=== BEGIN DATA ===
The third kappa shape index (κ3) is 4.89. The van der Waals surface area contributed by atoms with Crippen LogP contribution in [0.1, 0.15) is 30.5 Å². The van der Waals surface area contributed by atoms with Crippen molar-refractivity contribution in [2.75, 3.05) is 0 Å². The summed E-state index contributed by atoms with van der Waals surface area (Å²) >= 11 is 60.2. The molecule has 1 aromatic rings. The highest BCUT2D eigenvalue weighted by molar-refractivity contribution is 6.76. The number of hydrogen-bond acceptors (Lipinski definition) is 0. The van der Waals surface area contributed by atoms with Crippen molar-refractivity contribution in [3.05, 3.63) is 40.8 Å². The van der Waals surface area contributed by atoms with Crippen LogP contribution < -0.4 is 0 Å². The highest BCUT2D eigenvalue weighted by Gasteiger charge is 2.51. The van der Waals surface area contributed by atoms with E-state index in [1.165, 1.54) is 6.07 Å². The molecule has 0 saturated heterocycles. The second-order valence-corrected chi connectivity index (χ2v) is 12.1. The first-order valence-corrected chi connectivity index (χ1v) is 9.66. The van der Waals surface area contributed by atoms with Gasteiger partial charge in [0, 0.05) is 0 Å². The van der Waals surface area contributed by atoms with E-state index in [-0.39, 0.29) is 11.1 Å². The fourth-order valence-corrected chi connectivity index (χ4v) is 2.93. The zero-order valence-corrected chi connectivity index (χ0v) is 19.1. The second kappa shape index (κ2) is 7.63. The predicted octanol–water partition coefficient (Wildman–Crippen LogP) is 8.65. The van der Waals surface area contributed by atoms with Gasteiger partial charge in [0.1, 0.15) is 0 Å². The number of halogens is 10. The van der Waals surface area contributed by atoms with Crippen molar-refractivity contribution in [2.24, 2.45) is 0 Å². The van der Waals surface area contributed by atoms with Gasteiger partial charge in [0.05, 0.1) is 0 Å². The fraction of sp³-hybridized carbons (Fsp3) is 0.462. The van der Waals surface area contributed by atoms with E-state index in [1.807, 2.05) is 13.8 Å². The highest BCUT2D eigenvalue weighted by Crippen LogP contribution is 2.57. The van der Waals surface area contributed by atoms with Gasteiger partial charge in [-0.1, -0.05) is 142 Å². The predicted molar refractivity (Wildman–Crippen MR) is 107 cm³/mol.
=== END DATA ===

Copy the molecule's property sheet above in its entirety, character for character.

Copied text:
The third kappa shape index (κ3) is 4.89. The van der Waals surface area contributed by atoms with Crippen LogP contribution in [0.1, 0.15) is 30.5 Å². The van der Waals surface area contributed by atoms with Crippen molar-refractivity contribution in [2.75, 3.05) is 0 Å². The summed E-state index contributed by atoms with van der Waals surface area (Å²) >= 11 is 60.2. The molecule has 1 aromatic rings. The highest BCUT2D eigenvalue weighted by molar-refractivity contribution is 6.76. The number of hydrogen-bond acceptors (Lipinski definition) is 0. The van der Waals surface area contributed by atoms with Crippen molar-refractivity contribution in [3.05, 3.63) is 40.8 Å². The van der Waals surface area contributed by atoms with Crippen LogP contribution < -0.4 is 0 Å². The highest BCUT2D eigenvalue weighted by Gasteiger charge is 2.51. The van der Waals surface area contributed by atoms with E-state index in [1.165, 1.54) is 6.07 Å². The molecule has 0 saturated heterocycles. The second-order valence-corrected chi connectivity index (χ2v) is 12.1. The first-order valence-corrected chi connectivity index (χ1v) is 9.66. The van der Waals surface area contributed by atoms with Gasteiger partial charge in [0, 0.05) is 0 Å². The van der Waals surface area contributed by atoms with E-state index in [-0.39, 0.29) is 11.1 Å². The fourth-order valence-corrected chi connectivity index (χ4v) is 2.93. The zero-order valence-corrected chi connectivity index (χ0v) is 19.1. The second kappa shape index (κ2) is 7.63. The predicted octanol–water partition coefficient (Wildman–Crippen LogP) is 8.65. The van der Waals surface area contributed by atoms with Gasteiger partial charge in [0.1, 0.15) is 0 Å². The number of halogens is 10. The van der Waals surface area contributed by atoms with Crippen molar-refractivity contribution in [2.24, 2.45) is 0 Å². The van der Waals surface area contributed by atoms with Gasteiger partial charge in [0.05, 0.1) is 0 Å². The fraction of sp³-hybridized carbons (Fsp3) is 0.462. The van der Waals surface area contributed by atoms with E-state index in [1.807, 2.05) is 13.8 Å². The highest BCUT2D eigenvalue weighted by Crippen LogP contribution is 2.57. The van der Waals surface area contributed by atoms with Gasteiger partial charge in [-0.1, -0.05) is 142 Å². The predicted molar refractivity (Wildman–Crippen MR) is 107 cm³/mol.